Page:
Kristen Wittman relfects on writing loss and grief in Death Becomes Us for our latest Quatrain Questions interview.

In our latest Quatrain Questions interview, Joanne Epp reflects on writing about nature and place in Cattail Skyline.

When the fine folks at Turnstone Press asked me to take a look at the “my studio” feature I had written for No Escape from Greatness and see if anything had changed, I figured I would need to make a change or two. That’s how change gets you – it creeps up! Everything is different.

A couple of weeks ago, I leapt. After years of working out of an office in my home, years of avoiding eye contact with the dog who made me feel guilty for not walking him, years of hearing the buzz of the dryer and heading downstairs to take the laundry out, years of making coffee and seeing the list of chores on the counter and heading out to do them instead of going back up to work,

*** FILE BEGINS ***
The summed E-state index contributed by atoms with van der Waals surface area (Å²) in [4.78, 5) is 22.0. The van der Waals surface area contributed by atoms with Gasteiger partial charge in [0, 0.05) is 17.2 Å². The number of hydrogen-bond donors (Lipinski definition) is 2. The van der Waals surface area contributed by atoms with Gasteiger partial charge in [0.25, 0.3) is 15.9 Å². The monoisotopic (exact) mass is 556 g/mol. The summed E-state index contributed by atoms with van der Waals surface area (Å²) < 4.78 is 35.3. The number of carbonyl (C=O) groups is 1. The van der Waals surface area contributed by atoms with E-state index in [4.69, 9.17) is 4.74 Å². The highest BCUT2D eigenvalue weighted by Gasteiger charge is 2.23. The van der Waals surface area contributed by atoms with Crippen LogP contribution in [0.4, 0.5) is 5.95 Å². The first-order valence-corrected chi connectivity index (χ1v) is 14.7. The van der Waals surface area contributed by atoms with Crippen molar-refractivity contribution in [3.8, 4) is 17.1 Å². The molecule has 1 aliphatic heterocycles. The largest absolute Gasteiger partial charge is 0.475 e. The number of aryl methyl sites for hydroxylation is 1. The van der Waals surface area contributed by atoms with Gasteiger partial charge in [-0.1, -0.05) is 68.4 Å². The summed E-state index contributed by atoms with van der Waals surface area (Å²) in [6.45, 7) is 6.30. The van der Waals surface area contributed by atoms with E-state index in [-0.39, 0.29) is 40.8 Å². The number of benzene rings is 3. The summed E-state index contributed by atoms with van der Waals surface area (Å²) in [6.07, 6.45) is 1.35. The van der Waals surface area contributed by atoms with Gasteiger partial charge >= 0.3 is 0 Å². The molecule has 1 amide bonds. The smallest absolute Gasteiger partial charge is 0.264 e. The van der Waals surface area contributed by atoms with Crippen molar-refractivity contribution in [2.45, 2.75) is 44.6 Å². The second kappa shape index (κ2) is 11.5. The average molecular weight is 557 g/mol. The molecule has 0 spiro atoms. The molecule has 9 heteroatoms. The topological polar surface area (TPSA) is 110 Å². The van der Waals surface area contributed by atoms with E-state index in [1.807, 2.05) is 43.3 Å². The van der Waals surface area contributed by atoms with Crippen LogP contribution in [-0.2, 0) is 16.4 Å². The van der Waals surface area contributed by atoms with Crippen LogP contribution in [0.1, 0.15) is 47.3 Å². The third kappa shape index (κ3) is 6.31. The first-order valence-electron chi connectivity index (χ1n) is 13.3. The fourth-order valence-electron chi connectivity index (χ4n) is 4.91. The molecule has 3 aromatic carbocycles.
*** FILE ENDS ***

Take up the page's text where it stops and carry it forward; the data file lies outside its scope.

My studio is a room with a view. But today when I glance up from my computer, that view is blocked by a crescent of snow piled up on the outer ledge. However, I can easily picture the monochrome world beyond that barrier: the metal-grey sky, the wide white ribbon of the Red River, the black maple and willow skeletons. It’s still snowing.

I spend a great deal of time on my bikes, both in Winnipeg and in Tucson, and in a way they constitute a kind of office. A mobile office where thoughts come in the way of meditation: ruminative, fragmentary, suggestive. There’s lots of time on a road ride to let the mind drift and for thoughts to waft like streams of smoke, winding from this to that as the wheels whistle along, matching the twittering of birds from the verge.

birdball500pxTurnstone Press Ltd.

206-100 Arthur Street

Winnipeg, Manitoba, Canada

R3B 1H3

Thanks to our funders

CCFA 28px

GovMB Logo28px

MAC 28px

wordmark Canada28px